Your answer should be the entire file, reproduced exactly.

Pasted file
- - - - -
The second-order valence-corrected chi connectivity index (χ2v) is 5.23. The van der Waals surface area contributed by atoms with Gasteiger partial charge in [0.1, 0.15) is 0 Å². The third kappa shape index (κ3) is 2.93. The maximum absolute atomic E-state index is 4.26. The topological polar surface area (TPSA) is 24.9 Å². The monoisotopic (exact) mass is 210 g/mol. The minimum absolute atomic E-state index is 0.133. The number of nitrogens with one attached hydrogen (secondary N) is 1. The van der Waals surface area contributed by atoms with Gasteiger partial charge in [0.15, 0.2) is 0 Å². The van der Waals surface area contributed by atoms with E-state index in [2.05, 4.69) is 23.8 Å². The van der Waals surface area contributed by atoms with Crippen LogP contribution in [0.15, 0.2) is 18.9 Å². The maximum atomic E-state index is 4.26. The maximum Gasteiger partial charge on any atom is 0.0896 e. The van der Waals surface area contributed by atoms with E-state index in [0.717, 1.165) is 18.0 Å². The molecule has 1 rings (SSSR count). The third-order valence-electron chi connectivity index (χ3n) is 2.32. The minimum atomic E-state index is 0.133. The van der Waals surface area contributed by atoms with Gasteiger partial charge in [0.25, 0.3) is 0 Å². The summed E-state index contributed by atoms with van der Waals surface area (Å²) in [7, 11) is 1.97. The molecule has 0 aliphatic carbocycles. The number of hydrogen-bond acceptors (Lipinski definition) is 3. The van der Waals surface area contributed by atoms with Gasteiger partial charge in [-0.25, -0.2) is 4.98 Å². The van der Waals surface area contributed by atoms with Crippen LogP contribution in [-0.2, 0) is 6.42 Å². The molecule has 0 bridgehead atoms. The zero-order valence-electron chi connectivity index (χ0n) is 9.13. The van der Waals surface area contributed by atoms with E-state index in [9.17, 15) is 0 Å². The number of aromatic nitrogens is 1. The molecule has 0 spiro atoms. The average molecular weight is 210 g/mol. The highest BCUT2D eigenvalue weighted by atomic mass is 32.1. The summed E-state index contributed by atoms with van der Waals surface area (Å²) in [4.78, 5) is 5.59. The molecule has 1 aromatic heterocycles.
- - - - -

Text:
The second-order valence-corrected chi connectivity index (χ2v) is 5.23. The van der Waals surface area contributed by atoms with Gasteiger partial charge in [0.1, 0.15) is 0 Å². The third kappa shape index (κ3) is 2.93. The maximum absolute atomic E-state index is 4.26. The topological polar surface area (TPSA) is 24.9 Å². The monoisotopic (exact) mass is 210 g/mol. The minimum absolute atomic E-state index is 0.133. The number of nitrogens with one attached hydrogen (secondary N) is 1. The van der Waals surface area contributed by atoms with Gasteiger partial charge in [0.15, 0.2) is 0 Å². The van der Waals surface area contributed by atoms with E-state index in [2.05, 4.69) is 23.8 Å². The van der Waals surface area contributed by atoms with Crippen LogP contribution in [0.15, 0.2) is 18.9 Å². The maximum atomic E-state index is 4.26. The maximum Gasteiger partial charge on any atom is 0.0896 e. The van der Waals surface area contributed by atoms with E-state index in [0.717, 1.165) is 18.0 Å². The molecule has 1 rings (SSSR count). The third-order valence-electron chi connectivity index (χ3n) is 2.32. The minimum atomic E-state index is 0.133. The van der Waals surface area contributed by atoms with Gasteiger partial charge in [0.25, 0.3) is 0 Å². The summed E-state index contributed by atoms with van der Waals surface area (Å²) in [7, 11) is 1.97. The molecule has 0 aliphatic carbocycles. The number of hydrogen-bond acceptors (Lipinski definition) is 3. The van der Waals surface area contributed by atoms with Gasteiger partial charge in [-0.25, -0.2) is 4.98 Å². The van der Waals surface area contributed by atoms with Crippen LogP contribution in [-0.2, 0) is 6.42 Å². The molecule has 0 bridgehead atoms. The zero-order valence-electron chi connectivity index (χ0n) is 9.13. The van der Waals surface area contributed by atoms with E-state index in [9.17, 15) is 0 Å². The number of aromatic nitrogens is 1. The molecule has 0 spiro atoms. The average molecular weight is 210 g/mol. The highest BCUT2D eigenvalue weighted by atomic mass is 32.1. The summed E-state index contributed by atoms with van der Waals surface area (Å²) in [4.78, 5) is 5.59. The molecule has 1 aromatic heterocycles.